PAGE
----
West Palm Beach's massive five-day, totally diverse music blowout, SunFest, is prime time for the voyeuristic hobby known as people-watching. It is especially entertaining during the daylight hours when heavy drinking is involved.
Sunday at the waterfront provided the perfect scene for peeping the folks of SunFest with plenty of packed beer tents posted under a clear blue sky. We spoke with fans at a few of the early shows to get a vibe for the fest, including Streetlight Manifesto, Blues Traveler, and Dropkick Murphys.
See also: SunFest 2014, Day 5 (Slideshow)
Streetlight Manifesto livened up the Ford stage with their energetic ska as the smell of ganja filled the air. With the exception of a sort of mosh pit up-front, the crowd had a very chill, surfer-type vibe. Teens and those in their early 20s included old and new fans.
"I'm here for the show, but I have no idea who they are," said concertgoer Denise. "He loves them," she said, motioning to her boyfriend. Brian, who explained, "They were originally Catch 22. I love all their songs. They have an original ska sound."
Another crowd member we interviewed named Jennifer said that she never "got into them but will now download their music." Among all the newbies and Brian, we also met die-hard fan Jeffrey. "They're fucking awesome," he said excitedly. They have a great variety of music." When asked if the concert was living up to his expectations, he gushed, "Oh, it's more than that." It didn't surprise us when we saw Jeffrey run up to join the wannabe mosh pit with a giant grin on his face during "A Better Place, a Better Time."
Next, we moseyed on over to Blues Traveler. Here, the crowd was older and more composed, with not a pit in sight. The band exerted a certain degree of class with John Popper's extended harmonica intro and strut onto the stage.
The folks in this crowd clearly wanted a more mellow vibe. "Blues Traveler play a lot of variety in their music. They're more chill and more laid-back for a Sunday funday," stated one girl.
For some, it was purely nostalgic. Kevin, an older gentlemen we interviewed, listened to them in college and says the music "brings back good memories" (Funny, our college music was more of the 2 Live Crew caliber). He also added in regard to their live performances, "They're great; they usually are." Based on an especially kickass rendition of "The Devil Went Down to Georgia," there's no denying that assessment.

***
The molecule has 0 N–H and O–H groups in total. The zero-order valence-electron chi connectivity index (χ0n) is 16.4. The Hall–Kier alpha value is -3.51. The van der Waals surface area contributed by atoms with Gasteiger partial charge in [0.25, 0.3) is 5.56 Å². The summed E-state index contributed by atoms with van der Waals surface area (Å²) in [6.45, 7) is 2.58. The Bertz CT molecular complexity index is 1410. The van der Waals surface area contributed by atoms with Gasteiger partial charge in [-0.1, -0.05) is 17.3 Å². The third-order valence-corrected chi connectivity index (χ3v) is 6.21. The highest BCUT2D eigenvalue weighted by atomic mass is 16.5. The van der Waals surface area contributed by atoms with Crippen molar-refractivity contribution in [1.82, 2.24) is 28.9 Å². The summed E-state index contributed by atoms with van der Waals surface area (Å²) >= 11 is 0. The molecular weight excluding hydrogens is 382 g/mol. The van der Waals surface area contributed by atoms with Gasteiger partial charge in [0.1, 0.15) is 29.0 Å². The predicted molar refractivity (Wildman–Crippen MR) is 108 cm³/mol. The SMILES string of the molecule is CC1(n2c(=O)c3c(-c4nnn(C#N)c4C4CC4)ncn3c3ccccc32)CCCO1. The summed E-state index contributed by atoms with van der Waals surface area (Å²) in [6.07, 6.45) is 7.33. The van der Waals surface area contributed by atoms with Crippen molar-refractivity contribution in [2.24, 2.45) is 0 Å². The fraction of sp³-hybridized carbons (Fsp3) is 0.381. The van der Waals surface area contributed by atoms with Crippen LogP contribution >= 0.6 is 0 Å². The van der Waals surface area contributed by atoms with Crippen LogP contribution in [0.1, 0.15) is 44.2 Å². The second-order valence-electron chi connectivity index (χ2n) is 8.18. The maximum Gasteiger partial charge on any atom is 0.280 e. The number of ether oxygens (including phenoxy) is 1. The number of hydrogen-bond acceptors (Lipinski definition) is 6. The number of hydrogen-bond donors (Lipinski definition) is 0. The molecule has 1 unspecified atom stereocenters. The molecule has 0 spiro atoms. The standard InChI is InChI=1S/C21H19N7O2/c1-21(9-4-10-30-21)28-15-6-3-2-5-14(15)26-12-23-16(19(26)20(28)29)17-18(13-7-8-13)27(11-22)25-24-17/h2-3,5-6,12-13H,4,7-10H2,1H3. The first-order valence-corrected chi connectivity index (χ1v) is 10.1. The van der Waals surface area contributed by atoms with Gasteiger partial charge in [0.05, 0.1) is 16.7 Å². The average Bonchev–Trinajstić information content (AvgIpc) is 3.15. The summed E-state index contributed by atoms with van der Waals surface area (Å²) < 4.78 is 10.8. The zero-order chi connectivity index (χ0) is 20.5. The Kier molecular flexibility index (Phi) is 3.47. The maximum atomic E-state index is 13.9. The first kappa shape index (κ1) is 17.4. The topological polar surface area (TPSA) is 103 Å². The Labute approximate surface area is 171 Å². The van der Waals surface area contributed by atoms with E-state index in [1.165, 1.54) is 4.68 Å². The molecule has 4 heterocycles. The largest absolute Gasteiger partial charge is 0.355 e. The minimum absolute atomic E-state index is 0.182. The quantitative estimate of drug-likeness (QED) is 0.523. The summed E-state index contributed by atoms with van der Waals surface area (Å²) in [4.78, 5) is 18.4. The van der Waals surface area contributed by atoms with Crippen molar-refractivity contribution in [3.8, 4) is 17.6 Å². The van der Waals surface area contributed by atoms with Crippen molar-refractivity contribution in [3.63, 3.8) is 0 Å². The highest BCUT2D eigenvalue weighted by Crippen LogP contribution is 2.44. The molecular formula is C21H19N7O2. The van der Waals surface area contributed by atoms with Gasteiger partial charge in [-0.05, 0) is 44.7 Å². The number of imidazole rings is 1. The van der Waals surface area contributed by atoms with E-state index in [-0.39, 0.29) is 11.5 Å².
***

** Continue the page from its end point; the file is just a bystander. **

Our last stop was Dropkick Murphys, which was down all the way from Boston. The crowd here was full of fans that were of-age and those tiny kids not yet fit for drink. It was the most crowded concert of the day, extending past the lawn area and into the street.
The first fan we spoke with, Mark, wore a green Dropkick shirt and had his son with him. He said, "This is who I'm here for. I've been listening to them for over a decade." And that's because Dropkick always brings high energy to its shows, and even two bagpipers joined the band onstage in true Irish fashion.
They played original songs, as well as covers of Irish classics like "Black Velvet Band" and "Irish Rover." In the midst of the mayhem, we were chatting up one lady about the band when we were interrupted by Sara, a fan of the super sort. "They're fucking awesome!" she enthusiastically shouted. We asked her how long she'd been into the Dropkick Murphys; she said, "I've been listening to them since the '90s. I don't know exactly; you're asking a fucking stoner."
The crowd was full of enthusiasm but remained fairly calm until the band said, "You ready to get started? Let's get 'em started!" With that, it launched into "Which Side Are You On?" Coincidentally, we noticed a mini mosh pit brewing in the front. Luckily, it was rather tame, even when the band "took a poll" to see who was from Massachusetts and brought up the Bruins game. With that, Dropkick played "Tessie," a song about the Red Sox, of course.
"We're a lucky band to be doing this for a living," lead singer Ken Casey said after a few more numbers. "Keep the kids safe and we'll be doing this for the next 20 years. This is a kids' favorite," and they launched into "Rose Tattoo."
Speaking of kids, there was a little boy on the side of the stage with a guitar that Casey was prompting him to play. "Ahh, he's been saying all week that he wanted to play in the middle, but now he's shy," he grinned. And the crowd swooned.
We Believe Local Journalism is Critical to the Life of a City
Engaging with our readers is essential to New Times Broward-Palm Beach's mission. Make a financial contribution or sign up for a newsletter, and help us keep telling South Florida's stories with no paywalls.
Support Our Journalism